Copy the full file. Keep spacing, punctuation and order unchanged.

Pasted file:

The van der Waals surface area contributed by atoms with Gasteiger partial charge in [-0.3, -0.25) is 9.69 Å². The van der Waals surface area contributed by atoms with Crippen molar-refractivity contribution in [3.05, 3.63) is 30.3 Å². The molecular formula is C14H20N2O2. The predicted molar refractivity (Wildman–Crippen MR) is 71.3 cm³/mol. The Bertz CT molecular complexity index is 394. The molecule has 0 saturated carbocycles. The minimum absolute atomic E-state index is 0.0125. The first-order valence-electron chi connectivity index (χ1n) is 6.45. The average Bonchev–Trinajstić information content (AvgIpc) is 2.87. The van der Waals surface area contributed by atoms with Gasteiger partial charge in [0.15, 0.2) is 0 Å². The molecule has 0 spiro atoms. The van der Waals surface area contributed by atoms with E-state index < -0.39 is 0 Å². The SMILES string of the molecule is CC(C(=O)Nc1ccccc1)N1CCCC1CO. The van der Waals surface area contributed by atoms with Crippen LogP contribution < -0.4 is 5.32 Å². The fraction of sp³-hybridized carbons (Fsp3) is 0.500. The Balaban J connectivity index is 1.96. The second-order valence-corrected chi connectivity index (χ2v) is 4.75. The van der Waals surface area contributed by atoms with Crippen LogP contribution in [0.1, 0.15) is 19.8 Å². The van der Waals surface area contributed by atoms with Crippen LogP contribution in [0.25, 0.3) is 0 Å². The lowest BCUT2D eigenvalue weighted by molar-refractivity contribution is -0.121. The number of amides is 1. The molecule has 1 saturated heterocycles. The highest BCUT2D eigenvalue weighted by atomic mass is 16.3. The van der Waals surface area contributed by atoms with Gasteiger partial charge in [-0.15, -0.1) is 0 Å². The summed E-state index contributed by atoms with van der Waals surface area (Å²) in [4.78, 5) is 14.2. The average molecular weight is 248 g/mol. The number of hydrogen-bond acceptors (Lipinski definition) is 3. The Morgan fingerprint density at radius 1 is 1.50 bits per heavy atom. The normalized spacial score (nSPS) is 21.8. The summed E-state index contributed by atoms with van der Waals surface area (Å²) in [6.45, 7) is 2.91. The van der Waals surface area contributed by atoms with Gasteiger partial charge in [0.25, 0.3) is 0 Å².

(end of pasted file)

The van der Waals surface area contributed by atoms with Gasteiger partial charge in [-0.3, -0.25) is 9.69 Å². The van der Waals surface area contributed by atoms with Crippen molar-refractivity contribution in [3.05, 3.63) is 30.3 Å². The molecular formula is C14H20N2O2. The predicted molar refractivity (Wildman–Crippen MR) is 71.3 cm³/mol. The Bertz CT molecular complexity index is 394. The molecule has 0 saturated carbocycles. The minimum absolute atomic E-state index is 0.0125. The first-order valence-electron chi connectivity index (χ1n) is 6.45. The average Bonchev–Trinajstić information content (AvgIpc) is 2.87. The van der Waals surface area contributed by atoms with Gasteiger partial charge in [0.15, 0.2) is 0 Å². The molecule has 0 spiro atoms. The van der Waals surface area contributed by atoms with E-state index < -0.39 is 0 Å². The SMILES string of the molecule is CC(C(=O)Nc1ccccc1)N1CCCC1CO. The van der Waals surface area contributed by atoms with Crippen LogP contribution < -0.4 is 5.32 Å². The fraction of sp³-hybridized carbons (Fsp3) is 0.500. The Balaban J connectivity index is 1.96. The second-order valence-corrected chi connectivity index (χ2v) is 4.75. The van der Waals surface area contributed by atoms with Crippen LogP contribution in [0.1, 0.15) is 19.8 Å². The van der Waals surface area contributed by atoms with Crippen LogP contribution in [0.25, 0.3) is 0 Å². The lowest BCUT2D eigenvalue weighted by molar-refractivity contribution is -0.121. The number of amides is 1. The molecule has 1 saturated heterocycles. The highest BCUT2D eigenvalue weighted by atomic mass is 16.3. The van der Waals surface area contributed by atoms with Gasteiger partial charge in [-0.15, -0.1) is 0 Å². The summed E-state index contributed by atoms with van der Waals surface area (Å²) in [4.78, 5) is 14.2. The average molecular weight is 248 g/mol. The number of hydrogen-bond acceptors (Lipinski definition) is 3. The Morgan fingerprint density at radius 1 is 1.50 bits per heavy atom. The normalized spacial score (nSPS) is 21.8. The summed E-state index contributed by atoms with van der Waals surface area (Å²) in [6.45, 7) is 2.91. The van der Waals surface area contributed by atoms with Gasteiger partial charge in [0.25, 0.3) is 0 Å².